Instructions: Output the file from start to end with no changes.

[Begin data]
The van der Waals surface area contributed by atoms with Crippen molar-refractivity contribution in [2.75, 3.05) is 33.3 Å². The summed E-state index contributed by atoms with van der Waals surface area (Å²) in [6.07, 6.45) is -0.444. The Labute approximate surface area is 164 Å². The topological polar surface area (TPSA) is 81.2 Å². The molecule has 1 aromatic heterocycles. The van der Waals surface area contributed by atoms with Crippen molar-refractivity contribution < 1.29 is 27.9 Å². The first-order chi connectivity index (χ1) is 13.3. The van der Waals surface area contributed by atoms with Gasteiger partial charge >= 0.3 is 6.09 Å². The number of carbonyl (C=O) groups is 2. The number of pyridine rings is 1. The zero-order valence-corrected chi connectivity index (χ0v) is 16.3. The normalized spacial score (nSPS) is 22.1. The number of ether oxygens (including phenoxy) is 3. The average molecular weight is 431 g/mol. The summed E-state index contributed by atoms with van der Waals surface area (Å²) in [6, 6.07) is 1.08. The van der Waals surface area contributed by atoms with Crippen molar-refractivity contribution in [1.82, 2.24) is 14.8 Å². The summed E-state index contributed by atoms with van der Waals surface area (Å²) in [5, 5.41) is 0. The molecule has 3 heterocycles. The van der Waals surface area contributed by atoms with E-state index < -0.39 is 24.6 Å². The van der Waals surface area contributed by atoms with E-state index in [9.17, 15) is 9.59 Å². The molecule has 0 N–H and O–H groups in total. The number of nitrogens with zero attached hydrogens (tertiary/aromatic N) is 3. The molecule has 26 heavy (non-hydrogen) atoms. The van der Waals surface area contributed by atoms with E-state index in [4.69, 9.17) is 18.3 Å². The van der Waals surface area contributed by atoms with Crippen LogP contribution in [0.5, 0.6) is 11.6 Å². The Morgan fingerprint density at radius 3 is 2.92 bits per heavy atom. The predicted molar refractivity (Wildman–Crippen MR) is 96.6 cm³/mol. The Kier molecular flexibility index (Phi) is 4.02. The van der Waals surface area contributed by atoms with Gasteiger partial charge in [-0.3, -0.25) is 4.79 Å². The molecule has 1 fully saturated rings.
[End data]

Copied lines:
The van der Waals surface area contributed by atoms with Crippen molar-refractivity contribution in [2.75, 3.05) is 33.3 Å². The summed E-state index contributed by atoms with van der Waals surface area (Å²) in [6.07, 6.45) is -0.444. The Labute approximate surface area is 164 Å². The topological polar surface area (TPSA) is 81.2 Å². The molecule has 1 aromatic heterocycles. The van der Waals surface area contributed by atoms with Crippen molar-refractivity contribution < 1.29 is 27.9 Å². The first-order chi connectivity index (χ1) is 13.3. The van der Waals surface area contributed by atoms with Gasteiger partial charge >= 0.3 is 6.09 Å². The number of carbonyl (C=O) groups is 2. The number of pyridine rings is 1. The zero-order valence-corrected chi connectivity index (χ0v) is 16.3. The normalized spacial score (nSPS) is 22.1. The number of ether oxygens (including phenoxy) is 3. The average molecular weight is 431 g/mol. The summed E-state index contributed by atoms with van der Waals surface area (Å²) in [6, 6.07) is 1.08. The van der Waals surface area contributed by atoms with Crippen molar-refractivity contribution in [1.82, 2.24) is 14.8 Å². The summed E-state index contributed by atoms with van der Waals surface area (Å²) in [5, 5.41) is 0. The molecule has 3 heterocycles. The van der Waals surface area contributed by atoms with E-state index < -0.39 is 24.6 Å². The van der Waals surface area contributed by atoms with E-state index in [9.17, 15) is 9.59 Å². The molecule has 0 N–H and O–H groups in total. The number of nitrogens with zero attached hydrogens (tertiary/aromatic N) is 3. The molecule has 26 heavy (non-hydrogen) atoms. The van der Waals surface area contributed by atoms with E-state index in [4.69, 9.17) is 18.3 Å². The van der Waals surface area contributed by atoms with Crippen LogP contribution in [0.5, 0.6) is 11.6 Å². The Morgan fingerprint density at radius 3 is 2.92 bits per heavy atom. The predicted molar refractivity (Wildman–Crippen MR) is 96.6 cm³/mol. The Kier molecular flexibility index (Phi) is 4.02. The van der Waals surface area contributed by atoms with Gasteiger partial charge in [-0.3, -0.25) is 4.79 Å². The molecule has 1 fully saturated rings.